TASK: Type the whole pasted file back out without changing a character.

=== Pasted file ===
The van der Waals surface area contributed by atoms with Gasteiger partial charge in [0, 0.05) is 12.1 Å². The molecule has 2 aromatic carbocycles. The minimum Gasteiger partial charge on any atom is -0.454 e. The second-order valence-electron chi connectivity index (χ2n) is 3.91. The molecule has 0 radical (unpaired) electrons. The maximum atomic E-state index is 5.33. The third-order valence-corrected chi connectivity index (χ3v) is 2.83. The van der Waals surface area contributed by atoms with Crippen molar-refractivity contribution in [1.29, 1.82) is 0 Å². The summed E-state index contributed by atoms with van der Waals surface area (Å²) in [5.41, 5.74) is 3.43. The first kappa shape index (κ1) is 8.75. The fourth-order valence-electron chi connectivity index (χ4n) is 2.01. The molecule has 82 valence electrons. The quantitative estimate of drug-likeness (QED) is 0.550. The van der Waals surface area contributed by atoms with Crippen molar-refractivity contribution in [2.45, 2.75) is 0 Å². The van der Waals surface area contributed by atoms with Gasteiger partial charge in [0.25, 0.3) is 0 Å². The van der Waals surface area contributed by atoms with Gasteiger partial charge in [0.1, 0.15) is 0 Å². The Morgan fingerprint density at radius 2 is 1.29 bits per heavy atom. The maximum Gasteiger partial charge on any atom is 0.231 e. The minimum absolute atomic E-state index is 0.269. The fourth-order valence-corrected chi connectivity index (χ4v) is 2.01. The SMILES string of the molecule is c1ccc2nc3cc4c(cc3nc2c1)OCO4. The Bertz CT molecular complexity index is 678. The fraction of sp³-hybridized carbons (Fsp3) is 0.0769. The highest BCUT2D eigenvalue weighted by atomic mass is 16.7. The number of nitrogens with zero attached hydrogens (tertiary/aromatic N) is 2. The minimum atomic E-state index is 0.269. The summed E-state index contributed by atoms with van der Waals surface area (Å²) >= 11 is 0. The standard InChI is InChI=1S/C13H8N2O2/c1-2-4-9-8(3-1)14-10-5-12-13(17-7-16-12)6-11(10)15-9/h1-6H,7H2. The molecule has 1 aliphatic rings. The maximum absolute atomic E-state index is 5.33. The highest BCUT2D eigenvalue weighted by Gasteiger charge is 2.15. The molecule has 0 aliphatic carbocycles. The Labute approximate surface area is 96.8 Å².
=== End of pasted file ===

The van der Waals surface area contributed by atoms with Gasteiger partial charge in [0, 0.05) is 12.1 Å². The molecule has 2 aromatic carbocycles. The minimum Gasteiger partial charge on any atom is -0.454 e. The second-order valence-electron chi connectivity index (χ2n) is 3.91. The molecule has 0 radical (unpaired) electrons. The maximum atomic E-state index is 5.33. The third-order valence-corrected chi connectivity index (χ3v) is 2.83. The van der Waals surface area contributed by atoms with Crippen molar-refractivity contribution in [1.29, 1.82) is 0 Å². The summed E-state index contributed by atoms with van der Waals surface area (Å²) in [5.41, 5.74) is 3.43. The first kappa shape index (κ1) is 8.75. The fourth-order valence-electron chi connectivity index (χ4n) is 2.01. The molecule has 82 valence electrons. The quantitative estimate of drug-likeness (QED) is 0.550. The van der Waals surface area contributed by atoms with Crippen molar-refractivity contribution in [2.45, 2.75) is 0 Å². The van der Waals surface area contributed by atoms with Gasteiger partial charge in [0.25, 0.3) is 0 Å². The van der Waals surface area contributed by atoms with Gasteiger partial charge in [0.1, 0.15) is 0 Å². The Morgan fingerprint density at radius 2 is 1.29 bits per heavy atom. The maximum Gasteiger partial charge on any atom is 0.231 e. The minimum absolute atomic E-state index is 0.269. The fourth-order valence-corrected chi connectivity index (χ4v) is 2.01. The SMILES string of the molecule is c1ccc2nc3cc4c(cc3nc2c1)OCO4. The Bertz CT molecular complexity index is 678. The fraction of sp³-hybridized carbons (Fsp3) is 0.0769. The highest BCUT2D eigenvalue weighted by atomic mass is 16.7. The number of nitrogens with zero attached hydrogens (tertiary/aromatic N) is 2. The minimum atomic E-state index is 0.269. The summed E-state index contributed by atoms with van der Waals surface area (Å²) >= 11 is 0. The standard InChI is InChI=1S/C13H8N2O2/c1-2-4-9-8(3-1)14-10-5-12-13(17-7-16-12)6-11(10)15-9/h1-6H,7H2. The molecule has 1 aliphatic rings. The maximum absolute atomic E-state index is 5.33. The highest BCUT2D eigenvalue weighted by Gasteiger charge is 2.15. The molecule has 0 aliphatic carbocycles. The Labute approximate surface area is 96.8 Å².